Roy Swedstedt, a general manager with Dania Furniture, said minimarket could build Lifestyle's presence on its floors.

"We had only done a couple of containers with Lifestyle so far, but we found a number of items that will work for us," he said.

The original retailer comp list for minimarket was something more than 300, but other retailers decided to come on their own. Through Monday and Tuesday, Noe estimates Lifestyle had 450 buyers through the showroom, and planned on working a full day Wednesday, though Noe said traffic would be slower the last day, according to buyer travel plans he'd seen.

"We usually have 700 people during an entire High Point market, so we feel pretty good about what we've done in a couple of days," he said.

Lifestyle came loaded for bear in terms of new goods. There were seven new adult and seven youth groups ranging to $1,299 for five pieces, as well as 10 dining rooms in the starting price Lifestyle division. It also had a couple of full collections for the step-up Forbidden City case goods line retailing up to $2,999 for full suites; as well as new casual dining and leather.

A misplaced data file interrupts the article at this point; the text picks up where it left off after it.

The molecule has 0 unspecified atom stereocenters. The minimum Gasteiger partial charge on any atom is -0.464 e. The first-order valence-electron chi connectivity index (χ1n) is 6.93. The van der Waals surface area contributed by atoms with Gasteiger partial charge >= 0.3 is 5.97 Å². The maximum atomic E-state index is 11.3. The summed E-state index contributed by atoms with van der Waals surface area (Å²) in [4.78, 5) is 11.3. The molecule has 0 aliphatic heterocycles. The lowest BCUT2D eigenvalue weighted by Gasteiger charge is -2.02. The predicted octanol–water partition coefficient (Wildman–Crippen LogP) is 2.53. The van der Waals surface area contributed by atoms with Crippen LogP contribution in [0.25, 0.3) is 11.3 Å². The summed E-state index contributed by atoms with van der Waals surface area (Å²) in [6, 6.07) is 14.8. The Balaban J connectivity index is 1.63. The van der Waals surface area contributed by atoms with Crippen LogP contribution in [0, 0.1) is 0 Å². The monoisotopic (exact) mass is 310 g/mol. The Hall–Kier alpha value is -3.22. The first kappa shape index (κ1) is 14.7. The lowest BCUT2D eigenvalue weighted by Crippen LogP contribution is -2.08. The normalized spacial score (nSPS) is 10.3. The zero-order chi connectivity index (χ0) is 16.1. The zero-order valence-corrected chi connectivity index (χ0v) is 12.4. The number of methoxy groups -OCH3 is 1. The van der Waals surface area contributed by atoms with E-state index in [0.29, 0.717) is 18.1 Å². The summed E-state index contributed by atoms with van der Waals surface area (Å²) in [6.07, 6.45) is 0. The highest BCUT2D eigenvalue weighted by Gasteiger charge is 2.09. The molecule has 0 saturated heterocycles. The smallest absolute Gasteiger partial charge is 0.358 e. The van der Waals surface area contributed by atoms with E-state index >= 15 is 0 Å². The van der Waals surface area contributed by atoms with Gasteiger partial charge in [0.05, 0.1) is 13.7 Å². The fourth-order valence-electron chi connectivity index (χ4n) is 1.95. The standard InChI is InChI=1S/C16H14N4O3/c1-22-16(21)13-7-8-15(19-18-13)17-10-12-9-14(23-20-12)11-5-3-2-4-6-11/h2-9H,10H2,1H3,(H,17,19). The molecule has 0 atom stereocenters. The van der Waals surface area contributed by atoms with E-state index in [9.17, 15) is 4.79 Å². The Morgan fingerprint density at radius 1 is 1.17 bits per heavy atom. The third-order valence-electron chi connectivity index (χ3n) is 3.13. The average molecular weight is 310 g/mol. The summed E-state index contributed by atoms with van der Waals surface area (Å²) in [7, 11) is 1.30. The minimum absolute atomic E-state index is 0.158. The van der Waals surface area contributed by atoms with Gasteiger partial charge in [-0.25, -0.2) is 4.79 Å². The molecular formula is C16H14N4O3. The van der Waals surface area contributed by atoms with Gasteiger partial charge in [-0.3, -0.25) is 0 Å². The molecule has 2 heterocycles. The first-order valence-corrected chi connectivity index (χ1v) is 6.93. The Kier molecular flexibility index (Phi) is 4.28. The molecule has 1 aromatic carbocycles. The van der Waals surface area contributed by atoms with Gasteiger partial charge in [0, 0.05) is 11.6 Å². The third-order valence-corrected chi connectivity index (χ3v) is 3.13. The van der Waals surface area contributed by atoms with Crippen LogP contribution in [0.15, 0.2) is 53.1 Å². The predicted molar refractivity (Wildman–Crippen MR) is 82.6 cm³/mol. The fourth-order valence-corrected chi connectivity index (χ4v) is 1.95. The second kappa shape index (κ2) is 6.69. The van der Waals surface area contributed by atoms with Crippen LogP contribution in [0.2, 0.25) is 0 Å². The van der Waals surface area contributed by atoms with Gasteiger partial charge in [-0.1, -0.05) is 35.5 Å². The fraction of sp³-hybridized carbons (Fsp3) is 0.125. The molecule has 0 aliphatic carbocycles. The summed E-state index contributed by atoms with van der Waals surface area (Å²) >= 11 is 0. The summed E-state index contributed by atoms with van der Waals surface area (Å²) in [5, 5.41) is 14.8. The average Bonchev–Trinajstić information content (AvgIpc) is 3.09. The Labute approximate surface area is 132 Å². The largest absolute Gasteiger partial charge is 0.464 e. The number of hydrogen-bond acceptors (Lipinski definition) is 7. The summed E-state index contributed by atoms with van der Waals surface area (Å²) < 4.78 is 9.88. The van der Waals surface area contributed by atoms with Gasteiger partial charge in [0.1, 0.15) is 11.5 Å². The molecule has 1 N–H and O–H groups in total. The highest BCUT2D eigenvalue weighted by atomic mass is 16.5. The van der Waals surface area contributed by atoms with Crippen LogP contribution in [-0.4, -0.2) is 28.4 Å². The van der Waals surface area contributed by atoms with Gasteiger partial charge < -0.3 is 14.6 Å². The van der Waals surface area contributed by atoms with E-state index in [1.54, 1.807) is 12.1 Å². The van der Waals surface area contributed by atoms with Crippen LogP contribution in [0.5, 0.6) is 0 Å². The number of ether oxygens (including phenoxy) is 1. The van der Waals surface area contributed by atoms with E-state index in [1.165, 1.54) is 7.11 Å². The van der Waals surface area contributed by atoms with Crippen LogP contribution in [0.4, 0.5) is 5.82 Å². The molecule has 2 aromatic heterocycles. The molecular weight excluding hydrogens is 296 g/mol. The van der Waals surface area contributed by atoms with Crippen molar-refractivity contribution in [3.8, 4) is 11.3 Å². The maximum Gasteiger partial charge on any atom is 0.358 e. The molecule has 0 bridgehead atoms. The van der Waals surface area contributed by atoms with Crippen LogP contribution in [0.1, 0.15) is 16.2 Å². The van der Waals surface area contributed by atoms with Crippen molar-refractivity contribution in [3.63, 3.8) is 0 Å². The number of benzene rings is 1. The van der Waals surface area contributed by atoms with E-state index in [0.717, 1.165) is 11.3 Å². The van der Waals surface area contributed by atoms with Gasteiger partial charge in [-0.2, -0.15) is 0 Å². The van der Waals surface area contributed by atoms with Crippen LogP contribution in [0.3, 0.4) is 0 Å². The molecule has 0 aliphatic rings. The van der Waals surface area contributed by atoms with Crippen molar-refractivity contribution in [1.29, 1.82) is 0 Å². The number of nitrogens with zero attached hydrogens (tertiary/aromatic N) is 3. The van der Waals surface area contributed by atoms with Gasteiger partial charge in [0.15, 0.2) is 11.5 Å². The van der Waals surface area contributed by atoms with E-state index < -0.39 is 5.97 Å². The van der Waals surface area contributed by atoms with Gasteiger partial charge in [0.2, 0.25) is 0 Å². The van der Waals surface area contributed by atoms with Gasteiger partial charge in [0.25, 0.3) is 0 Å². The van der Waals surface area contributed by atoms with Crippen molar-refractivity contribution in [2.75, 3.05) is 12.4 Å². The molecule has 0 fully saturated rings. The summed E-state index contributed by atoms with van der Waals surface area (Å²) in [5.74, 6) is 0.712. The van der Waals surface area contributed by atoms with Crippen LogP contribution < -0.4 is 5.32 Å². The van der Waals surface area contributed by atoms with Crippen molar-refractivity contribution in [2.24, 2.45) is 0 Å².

"We started working on this event the day market stopped in October, and we didn't get going on product till mid-November," Noe said. "We were essentially three weeks in product development on everything we introduced this week."

There was a surprising amount of new product in other showrooms as well. Hooker, for example, took advantage of moving up its product-development cycle for spring introductions to give dealers this week a firm idea of where the company is going.

Hooker had traditionally held product development meetings for April introductions, which included consumers as well as retail customers, in late January to gather feedback on proposed introductions.

"This time we did it in early December," said Kim Shaver, vice president of marketing communications. "We're truly positioning this week as an April product preview since we'd already decided what we'd come forward with at market. We still need to round out some pieces, but we're 90 percent ready for April in terms of direction, as well as offering a look at actual pieces from the groups we'll bring."

Vaughan Furniture had three new bedrooms -- two domestic and one import.

"Our plans were to photograph them and bring them out in January, but we went ahead and showed the actual goods here," said CEO Bill Vaughan. "We'll bring out three more in mid-February. Our hope is to have all these bedrooms off the ground in time for April market so we can concentrate on dining."